Monday, May 16, 2011
Excerpt: Unbroken Hearts
Today I've posted part of the prologue, as a teaser, from the first book in the Easton Hearts western romance series, Unbroken Hearts.
Excerpt Copyright 2011. All Rights Reserved.
Sarah Anders soldiered up the trail, her brow creased with pain, exhaustion, and frustration. Even the buffalo grass, clinging to balding wheel ruts, was betting against her.
She slowed, and her green eyes slid back along the wagon track to settle on a splitting shoe seam. Tugging soberly at loose brown tresses that hung about her oval face, she considered her dim prospects.
A scant hour had passed since the trainmaster had brutally culled them from the string; now the remnant rumbled away into a vast horizon, oxen toiling heartily, straining against canvas-covered box wagons in their attempt to escape the hellish heat. A half-mile distant, Sarah could hear Charles Petit's voice pounding out a bass murmur. It was punctuated by the hiss of snapping whips drifting back like sharp accusations.
"Keep the pace! Yer draggin' us back!"
She smiled bleakly at the memory of "Cap'n Chawles". A burly-boned bull and stern as a schoolmarm, with a lump of tobacco packed firmly in cheek, he was true to the nickname. Ghastly lips gushed oil between gaps in his black teeth, and the captain's low growls paralyzed every soul, right down to little Lars Bentsen.
Thus it was when Uncle Orv's wagon hit a hole and came up lame. Petit cussed. In a hastily-called wagon council meeting four weary men caved to his decision: Sarah, her sister Emily, uncle Orv and cousin Joey would be left behind to make repairs as Petit's flock moved on. The halted party was left to catch up as best it could.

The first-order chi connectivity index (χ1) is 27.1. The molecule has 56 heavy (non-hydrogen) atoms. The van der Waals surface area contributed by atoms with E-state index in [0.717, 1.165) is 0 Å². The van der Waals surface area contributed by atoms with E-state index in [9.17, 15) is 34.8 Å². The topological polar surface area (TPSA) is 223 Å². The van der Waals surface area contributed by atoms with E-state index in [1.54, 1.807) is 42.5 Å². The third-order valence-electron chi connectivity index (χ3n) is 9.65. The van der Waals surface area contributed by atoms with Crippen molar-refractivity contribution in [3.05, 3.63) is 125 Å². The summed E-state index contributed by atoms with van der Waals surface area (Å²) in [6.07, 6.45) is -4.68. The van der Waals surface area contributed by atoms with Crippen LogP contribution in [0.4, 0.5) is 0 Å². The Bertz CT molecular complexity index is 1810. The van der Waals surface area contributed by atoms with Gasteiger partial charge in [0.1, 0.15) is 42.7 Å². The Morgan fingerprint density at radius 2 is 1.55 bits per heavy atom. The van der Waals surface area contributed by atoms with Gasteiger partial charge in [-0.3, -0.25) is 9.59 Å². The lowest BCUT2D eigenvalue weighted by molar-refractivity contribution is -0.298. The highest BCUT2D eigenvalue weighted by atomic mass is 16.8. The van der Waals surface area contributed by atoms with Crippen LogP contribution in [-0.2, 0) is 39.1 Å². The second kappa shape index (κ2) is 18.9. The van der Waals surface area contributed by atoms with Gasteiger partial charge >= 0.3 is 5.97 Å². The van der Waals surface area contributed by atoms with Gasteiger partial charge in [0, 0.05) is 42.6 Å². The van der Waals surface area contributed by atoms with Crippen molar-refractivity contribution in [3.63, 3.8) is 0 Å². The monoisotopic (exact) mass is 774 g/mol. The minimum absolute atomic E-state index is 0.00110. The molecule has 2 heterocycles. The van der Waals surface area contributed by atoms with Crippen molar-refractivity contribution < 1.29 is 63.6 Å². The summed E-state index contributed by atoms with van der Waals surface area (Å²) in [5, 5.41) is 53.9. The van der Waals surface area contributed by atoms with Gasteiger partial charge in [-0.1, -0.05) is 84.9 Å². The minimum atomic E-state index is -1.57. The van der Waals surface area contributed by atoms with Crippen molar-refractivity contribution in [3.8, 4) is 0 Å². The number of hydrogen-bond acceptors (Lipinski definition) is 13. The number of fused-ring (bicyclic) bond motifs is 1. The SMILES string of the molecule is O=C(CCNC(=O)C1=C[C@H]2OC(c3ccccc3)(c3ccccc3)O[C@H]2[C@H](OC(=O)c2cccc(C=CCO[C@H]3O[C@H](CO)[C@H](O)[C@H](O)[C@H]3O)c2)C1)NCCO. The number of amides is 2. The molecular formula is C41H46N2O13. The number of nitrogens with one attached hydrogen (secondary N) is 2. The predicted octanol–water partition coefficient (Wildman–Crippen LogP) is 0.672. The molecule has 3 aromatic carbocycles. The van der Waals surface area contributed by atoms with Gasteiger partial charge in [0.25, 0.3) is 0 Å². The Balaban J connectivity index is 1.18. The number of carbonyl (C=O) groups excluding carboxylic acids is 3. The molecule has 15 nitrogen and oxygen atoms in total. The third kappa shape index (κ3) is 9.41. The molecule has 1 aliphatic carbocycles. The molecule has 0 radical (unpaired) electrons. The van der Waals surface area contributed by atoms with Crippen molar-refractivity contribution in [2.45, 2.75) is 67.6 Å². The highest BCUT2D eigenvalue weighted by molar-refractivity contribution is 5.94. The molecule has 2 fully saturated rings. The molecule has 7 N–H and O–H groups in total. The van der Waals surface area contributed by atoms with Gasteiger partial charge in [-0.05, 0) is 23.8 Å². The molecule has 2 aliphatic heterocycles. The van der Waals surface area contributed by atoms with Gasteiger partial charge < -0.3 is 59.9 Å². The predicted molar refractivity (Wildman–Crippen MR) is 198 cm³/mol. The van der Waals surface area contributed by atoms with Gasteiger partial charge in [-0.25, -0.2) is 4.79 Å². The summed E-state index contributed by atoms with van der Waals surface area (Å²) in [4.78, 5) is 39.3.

Sarah stared at the waving grass, shy prairie dogs, and buzzing insects surrounding the broken-down rig. Sighing, she lifted her mud-caked skirt and made her way over uneven ground to the makeshift camp where pot-bellied Orv grunted and rose from a squat alongside the wagon.
Orv's hungry eyes squinted as he raked her rail-thin form. She stood warily at a distance, squaring herself to blunt his anger. Better me than Emily, she thought.
"Gal, don't jis stand there!" Orv flung a hammer though the air. It landed three feet short of his target. "Git yerself an' that good-for-nuthin' chit down ta' dat water. We's got shirts need washin'."
Sarah bowed her head slightly. She'd spent eight of her nineteen years with this ginned-up guardian. She knew better than to argue.
She spun on her heel and hailed Emily. Em was intent on braiding blades of grass. Sarah waved again and caught the child's gaze. She signaled the order to collect dirty shirts and trousers. In short order Emily was twisting pants and shirts into a ball she tucked tightly against her chest.
Sarah ventured a glance at Orv, who was busy shoveling a batch of grief to his son. Recalling the lazy stream they'd passed, she stole the opportunity to grab their last sliver of lye soap and two towels. A proper wash would surely mend her mood, she thought.
Orv was cursing over the toolbox when the girls slipped away.
Sarah and Emily wandered over a rise and down a hill, where they were welcomed by rough growth hugging a lazy stream. Pausing at the steep bank, Sarah winked playfully at Emily.
"I say we shuck and wash ourselves first."
"You bet!" Emily eagerly bobbed and dropped the burdensome laundry. They stripped down to drawers and camisoles, and gingerly waded into the cool water. Shivering like new colts as they stood in the sunless shelter of the scrub pine bank they giggled through chattering teeth and splashed their arms, legs, and faces. Emily's blond mane and Sarah's deep cinnamon flew like pennants on the warm breeze.
"Captain Petit said we'll be safe?" Emily's hands plumbed the water and spun tiny whirlpools.